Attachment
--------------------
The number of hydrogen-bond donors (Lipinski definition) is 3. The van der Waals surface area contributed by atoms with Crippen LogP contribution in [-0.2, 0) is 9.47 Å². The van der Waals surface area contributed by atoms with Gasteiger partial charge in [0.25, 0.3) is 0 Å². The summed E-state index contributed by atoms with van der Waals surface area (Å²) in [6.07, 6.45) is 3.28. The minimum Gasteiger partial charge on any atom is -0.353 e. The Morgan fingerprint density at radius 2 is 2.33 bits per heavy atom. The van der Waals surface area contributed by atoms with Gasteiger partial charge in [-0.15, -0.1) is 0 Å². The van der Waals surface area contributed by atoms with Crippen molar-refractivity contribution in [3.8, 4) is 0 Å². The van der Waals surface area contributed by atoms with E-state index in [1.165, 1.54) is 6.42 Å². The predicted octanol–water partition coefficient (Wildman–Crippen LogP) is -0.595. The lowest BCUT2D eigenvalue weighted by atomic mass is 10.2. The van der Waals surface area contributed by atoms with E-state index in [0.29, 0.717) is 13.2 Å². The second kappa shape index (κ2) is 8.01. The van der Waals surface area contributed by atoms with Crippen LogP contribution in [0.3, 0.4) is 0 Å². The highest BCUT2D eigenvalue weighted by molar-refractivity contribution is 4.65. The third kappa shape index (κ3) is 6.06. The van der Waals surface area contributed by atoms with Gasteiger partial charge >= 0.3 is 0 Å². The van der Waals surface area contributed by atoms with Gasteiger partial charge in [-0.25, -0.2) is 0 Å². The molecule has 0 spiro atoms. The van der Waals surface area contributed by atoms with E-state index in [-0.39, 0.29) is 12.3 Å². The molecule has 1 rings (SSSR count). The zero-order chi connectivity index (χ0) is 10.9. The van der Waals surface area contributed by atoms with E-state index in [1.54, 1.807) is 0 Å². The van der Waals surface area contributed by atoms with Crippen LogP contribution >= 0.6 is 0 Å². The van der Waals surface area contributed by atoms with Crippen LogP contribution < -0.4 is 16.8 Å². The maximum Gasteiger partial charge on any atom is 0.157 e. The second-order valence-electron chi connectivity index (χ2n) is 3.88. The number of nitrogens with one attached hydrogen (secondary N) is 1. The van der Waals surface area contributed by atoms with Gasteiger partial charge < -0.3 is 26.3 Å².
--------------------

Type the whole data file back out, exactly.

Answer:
The number of hydrogen-bond donors (Lipinski definition) is 3. The van der Waals surface area contributed by atoms with Crippen LogP contribution in [-0.2, 0) is 9.47 Å². The van der Waals surface area contributed by atoms with Gasteiger partial charge in [0.25, 0.3) is 0 Å². The summed E-state index contributed by atoms with van der Waals surface area (Å²) in [6.07, 6.45) is 3.28. The minimum Gasteiger partial charge on any atom is -0.353 e. The Morgan fingerprint density at radius 2 is 2.33 bits per heavy atom. The van der Waals surface area contributed by atoms with Gasteiger partial charge in [-0.15, -0.1) is 0 Å². The van der Waals surface area contributed by atoms with Crippen molar-refractivity contribution in [3.8, 4) is 0 Å². The van der Waals surface area contributed by atoms with E-state index in [1.165, 1.54) is 6.42 Å². The predicted octanol–water partition coefficient (Wildman–Crippen LogP) is -0.595. The lowest BCUT2D eigenvalue weighted by atomic mass is 10.2. The van der Waals surface area contributed by atoms with E-state index in [0.29, 0.717) is 13.2 Å². The second kappa shape index (κ2) is 8.01. The van der Waals surface area contributed by atoms with Crippen LogP contribution in [0.3, 0.4) is 0 Å². The highest BCUT2D eigenvalue weighted by molar-refractivity contribution is 4.65. The third kappa shape index (κ3) is 6.06. The van der Waals surface area contributed by atoms with Gasteiger partial charge >= 0.3 is 0 Å². The van der Waals surface area contributed by atoms with Gasteiger partial charge in [-0.25, -0.2) is 0 Å². The molecule has 0 spiro atoms. The van der Waals surface area contributed by atoms with E-state index in [-0.39, 0.29) is 12.3 Å². The molecule has 1 rings (SSSR count). The zero-order chi connectivity index (χ0) is 10.9. The van der Waals surface area contributed by atoms with E-state index in [1.54, 1.807) is 0 Å². The van der Waals surface area contributed by atoms with Crippen LogP contribution >= 0.6 is 0 Å². The van der Waals surface area contributed by atoms with Crippen LogP contribution < -0.4 is 16.8 Å². The maximum Gasteiger partial charge on any atom is 0.157 e. The second-order valence-electron chi connectivity index (χ2n) is 3.88. The number of nitrogens with one attached hydrogen (secondary N) is 1. The van der Waals surface area contributed by atoms with Gasteiger partial charge < -0.3 is 26.3 Å².